APRIL 07, 2010
Nearly half a year after a professor at a public university spent taxpayer dollars to create a tool that helps Mexicans enter the United States illegally, the area’s congressional delegation has finally decided to investigate the matter.
The activist Chicano professor (Ricardo Dominguez) at the University of California San Diego, a major public institution not far from the Mexican border, proudly announced his new invention—Transborder Immigrant Tool—in November without scrutiny from university officials or the feds. The idea is to help Mexicans enter the U.S. illegally by mapping the safest routes through the notoriously rigorous southern border desert.
The innovative technology is a simple mobile application —inserted into the cheapest available cell phone on the market—which guides illegal aliens through the least dangerous routes, areas with shelter, food, water and so-called Quaker help centers that provide medical attention and directions to the nearest major U.S. highway. The mobile program is touted as an “intelligent agent algorithm” that parses out the best routes and trails on a particular day and hour so that Mexicans can cross the “vertiginous landscape” as safely as possible.
Dominguez, a tenured visual arts professor, was inspired to create the technology by the thousands of Mexicans who have died on their journeys north because they got lost in the treacherous terrain. For months he boasted about his new Transborder Immigrant Tool, but the publicity campaign has come to a screeching halt and his tenure is at risk because federal lawmakers are finally looking into the matter.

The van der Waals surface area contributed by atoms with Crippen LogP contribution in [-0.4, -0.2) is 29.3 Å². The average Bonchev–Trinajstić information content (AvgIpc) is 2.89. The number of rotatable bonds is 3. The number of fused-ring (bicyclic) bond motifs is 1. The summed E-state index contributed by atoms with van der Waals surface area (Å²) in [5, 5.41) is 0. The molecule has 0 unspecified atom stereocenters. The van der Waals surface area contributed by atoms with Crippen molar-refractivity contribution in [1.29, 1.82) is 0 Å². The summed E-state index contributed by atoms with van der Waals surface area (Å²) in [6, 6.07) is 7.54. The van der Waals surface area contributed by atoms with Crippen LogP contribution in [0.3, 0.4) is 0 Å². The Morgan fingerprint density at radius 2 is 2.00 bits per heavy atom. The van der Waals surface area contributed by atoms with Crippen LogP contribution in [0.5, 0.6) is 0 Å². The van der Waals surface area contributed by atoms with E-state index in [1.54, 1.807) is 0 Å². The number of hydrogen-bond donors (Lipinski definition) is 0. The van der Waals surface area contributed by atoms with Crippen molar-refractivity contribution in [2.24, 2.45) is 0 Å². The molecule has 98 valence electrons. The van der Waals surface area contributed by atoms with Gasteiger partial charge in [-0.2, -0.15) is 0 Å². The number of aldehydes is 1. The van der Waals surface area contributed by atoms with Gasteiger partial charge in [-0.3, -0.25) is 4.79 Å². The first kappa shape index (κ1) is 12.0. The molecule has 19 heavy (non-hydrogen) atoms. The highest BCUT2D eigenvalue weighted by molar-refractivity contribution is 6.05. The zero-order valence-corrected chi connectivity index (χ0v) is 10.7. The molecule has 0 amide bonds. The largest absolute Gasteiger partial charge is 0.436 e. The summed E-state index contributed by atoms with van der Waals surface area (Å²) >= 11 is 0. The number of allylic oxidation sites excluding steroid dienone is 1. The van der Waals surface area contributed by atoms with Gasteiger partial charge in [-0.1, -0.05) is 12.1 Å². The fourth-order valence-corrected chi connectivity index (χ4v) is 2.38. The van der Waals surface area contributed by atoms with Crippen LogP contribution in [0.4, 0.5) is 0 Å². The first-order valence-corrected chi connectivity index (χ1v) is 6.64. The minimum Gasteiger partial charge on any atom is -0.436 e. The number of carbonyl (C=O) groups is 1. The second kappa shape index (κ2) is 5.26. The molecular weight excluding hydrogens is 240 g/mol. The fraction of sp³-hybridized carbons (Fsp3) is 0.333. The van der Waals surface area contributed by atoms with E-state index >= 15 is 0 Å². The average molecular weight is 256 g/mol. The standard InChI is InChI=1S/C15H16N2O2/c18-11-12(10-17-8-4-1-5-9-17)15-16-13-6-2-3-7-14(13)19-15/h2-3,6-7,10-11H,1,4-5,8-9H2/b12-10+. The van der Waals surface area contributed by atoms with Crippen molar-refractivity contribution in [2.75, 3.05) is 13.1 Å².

The area’s three representatives in the U.S. House—Brian Bilbray, Duncan Hunter and Darrell Issa—are demanding that the university’s chancellor provide a precise accounting of public funds associated with the Transborder Immigrant Tool. Referring to it as a “troubling use of taxpayer dollars,” the legislators point out that those who worked on the device may be committing a federal felony by encouraging illegal immigration.
Dominguez has dismissed the probe as a sort of witch hunt, assuring that he used less than $10,000 in taxpayer grants and suggesting the congressman should be more concerned about the cost of investigating him. That amount, the professor believes, will be much more than what he spent on the entire project to help illegal border crossers.
Mexico’s government has provided its nationals with valuable tools to help them cross the border safely but Dominguez is the first American resident, with a salary provided by U.S. taxpayers, to openly promote such a gadget. A few years ago Mexican officials published a 32-page booklet (Guia Del Migrante Mexicano) with safety tips for border crossers and distributed hand-held satellite devices to ensure the violators complete their journey safely.
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